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Team sports: an example for Afghan nation-building?

    Abolfazl Gholami, 16, is passionate about football that he’s been playing for many years. For him, it’s not just about physical wellbeing. “It gives meaning to my life, through the valuable friendships that I’ve made through playing football” he explains.

    Over the past two decades, there has been a surge in interest in sports, with both Afghan men and women taking advantage of greater freedom to get involved. From amateur cycling to athletics to international achievements of national cricket and taekwondo teams, Afghans have shown enthusiasm and skill.

    Abolfazl explains, “Sport is all about participation – people from diverse backgrounds can come together to interact and play as part of a team.”

    Afghan society comprises a myriad of ethnic, linguistic and cultural backgrounds. Playing sport offers a way of bringing a diverse group of people together, as a team or spectators, and can encourage tolerance and understanding.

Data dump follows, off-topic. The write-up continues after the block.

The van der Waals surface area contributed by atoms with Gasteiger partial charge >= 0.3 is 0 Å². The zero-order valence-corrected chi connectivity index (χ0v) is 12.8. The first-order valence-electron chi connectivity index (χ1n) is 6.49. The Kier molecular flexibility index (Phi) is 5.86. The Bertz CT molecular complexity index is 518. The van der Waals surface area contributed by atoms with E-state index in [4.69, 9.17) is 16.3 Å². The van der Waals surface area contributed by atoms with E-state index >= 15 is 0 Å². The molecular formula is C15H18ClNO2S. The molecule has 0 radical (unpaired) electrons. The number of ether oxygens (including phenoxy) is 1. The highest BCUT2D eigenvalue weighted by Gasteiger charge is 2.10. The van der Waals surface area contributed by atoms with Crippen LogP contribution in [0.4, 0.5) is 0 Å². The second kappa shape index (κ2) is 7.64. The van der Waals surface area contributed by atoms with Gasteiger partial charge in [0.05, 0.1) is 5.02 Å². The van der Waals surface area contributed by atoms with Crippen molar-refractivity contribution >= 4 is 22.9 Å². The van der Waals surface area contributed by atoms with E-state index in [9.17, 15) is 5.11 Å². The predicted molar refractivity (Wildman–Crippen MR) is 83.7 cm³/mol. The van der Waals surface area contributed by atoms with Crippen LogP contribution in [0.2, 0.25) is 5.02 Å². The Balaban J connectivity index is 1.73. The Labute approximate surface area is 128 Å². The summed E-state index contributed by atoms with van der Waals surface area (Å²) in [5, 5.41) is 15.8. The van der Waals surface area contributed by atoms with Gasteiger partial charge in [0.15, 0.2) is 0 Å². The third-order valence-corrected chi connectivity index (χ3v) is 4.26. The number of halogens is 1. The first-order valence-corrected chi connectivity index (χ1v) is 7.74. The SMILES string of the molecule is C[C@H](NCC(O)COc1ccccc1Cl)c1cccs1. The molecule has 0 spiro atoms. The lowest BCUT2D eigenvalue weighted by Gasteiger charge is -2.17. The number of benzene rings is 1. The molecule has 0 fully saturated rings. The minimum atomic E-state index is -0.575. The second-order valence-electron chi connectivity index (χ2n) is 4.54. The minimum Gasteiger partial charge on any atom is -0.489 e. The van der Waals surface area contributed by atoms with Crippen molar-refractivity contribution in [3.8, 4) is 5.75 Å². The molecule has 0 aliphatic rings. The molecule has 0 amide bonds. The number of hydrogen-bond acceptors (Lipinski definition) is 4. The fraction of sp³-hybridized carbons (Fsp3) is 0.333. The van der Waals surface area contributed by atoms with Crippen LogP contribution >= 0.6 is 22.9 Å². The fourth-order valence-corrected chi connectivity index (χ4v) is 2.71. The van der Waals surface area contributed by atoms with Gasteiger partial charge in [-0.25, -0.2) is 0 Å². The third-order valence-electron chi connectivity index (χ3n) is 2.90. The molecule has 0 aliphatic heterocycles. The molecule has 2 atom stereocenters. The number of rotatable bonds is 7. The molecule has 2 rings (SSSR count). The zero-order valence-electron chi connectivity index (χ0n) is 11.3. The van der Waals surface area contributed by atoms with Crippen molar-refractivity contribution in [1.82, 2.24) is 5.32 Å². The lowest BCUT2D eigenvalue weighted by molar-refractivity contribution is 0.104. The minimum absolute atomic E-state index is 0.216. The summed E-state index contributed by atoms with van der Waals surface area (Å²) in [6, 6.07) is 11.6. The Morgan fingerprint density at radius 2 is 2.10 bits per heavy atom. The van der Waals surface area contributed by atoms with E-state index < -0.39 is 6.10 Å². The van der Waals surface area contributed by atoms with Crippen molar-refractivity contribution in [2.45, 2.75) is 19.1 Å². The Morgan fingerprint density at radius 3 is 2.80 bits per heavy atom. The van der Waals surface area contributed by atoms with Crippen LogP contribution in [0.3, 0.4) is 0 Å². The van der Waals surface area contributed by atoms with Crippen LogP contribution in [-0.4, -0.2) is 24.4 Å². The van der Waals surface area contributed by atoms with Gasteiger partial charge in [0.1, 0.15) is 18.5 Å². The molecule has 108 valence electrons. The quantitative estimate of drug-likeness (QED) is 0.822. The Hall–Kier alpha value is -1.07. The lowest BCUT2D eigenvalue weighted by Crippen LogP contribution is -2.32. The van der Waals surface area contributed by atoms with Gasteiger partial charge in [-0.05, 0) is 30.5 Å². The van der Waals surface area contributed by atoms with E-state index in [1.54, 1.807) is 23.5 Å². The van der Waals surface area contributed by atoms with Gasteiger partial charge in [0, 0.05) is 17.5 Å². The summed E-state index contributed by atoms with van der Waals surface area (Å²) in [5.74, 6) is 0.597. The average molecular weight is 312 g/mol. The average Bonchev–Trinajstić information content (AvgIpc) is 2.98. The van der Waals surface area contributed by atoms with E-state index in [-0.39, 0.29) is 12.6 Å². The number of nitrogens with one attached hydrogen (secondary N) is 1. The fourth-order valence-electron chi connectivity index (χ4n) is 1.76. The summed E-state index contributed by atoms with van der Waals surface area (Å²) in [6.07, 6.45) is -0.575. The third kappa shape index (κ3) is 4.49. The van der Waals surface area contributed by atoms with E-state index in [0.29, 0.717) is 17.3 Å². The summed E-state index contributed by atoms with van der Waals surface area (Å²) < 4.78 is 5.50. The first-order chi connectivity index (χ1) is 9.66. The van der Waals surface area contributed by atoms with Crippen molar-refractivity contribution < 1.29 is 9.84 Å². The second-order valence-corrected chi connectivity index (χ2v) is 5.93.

Aziz, another 21-year-old passionate football player, believes that the value of teamwork in sports such as football are as relevant to society. “Sport can be harnessed to remove imagined barriers and foster coexistence among Afghans of different backgrounds or beliefs.”

    Aziz plays football in a team made up of players from a range of ethnic groups and walks of life. He says, “It is common for Afghans to associate and make friends from within their ethnic group or clan, as this tends to make them feel safe. My experience is that sport has brought me a similar sense of safety and trust, by reaching out to my team-mates.”

    This experience has prompted Aziz to encourage friendships across the ethnic ‘divide’ by organizing a football tournament. He explains, “I want to provide an opportunity for young people to form teams based just on trust and shared goal of playing well. We encourage players to think of themselves as belonging as a team – not a tribe or clan. At the end of the tournament, we stressed that the winning team represented different ethnicities and backgrounds.”

    At the national level, tens of thousands of Afghans come together in stadiums across the country to watch sports matches and shout in support of their favorite teams. “What is wonderful” explains Aziz “is that Hazaras, Tajiks, Pashtun and Uzbeks can support the same team. There is nothing like sport to bring Afghans together – football and other sports show how we can work together as a nation.”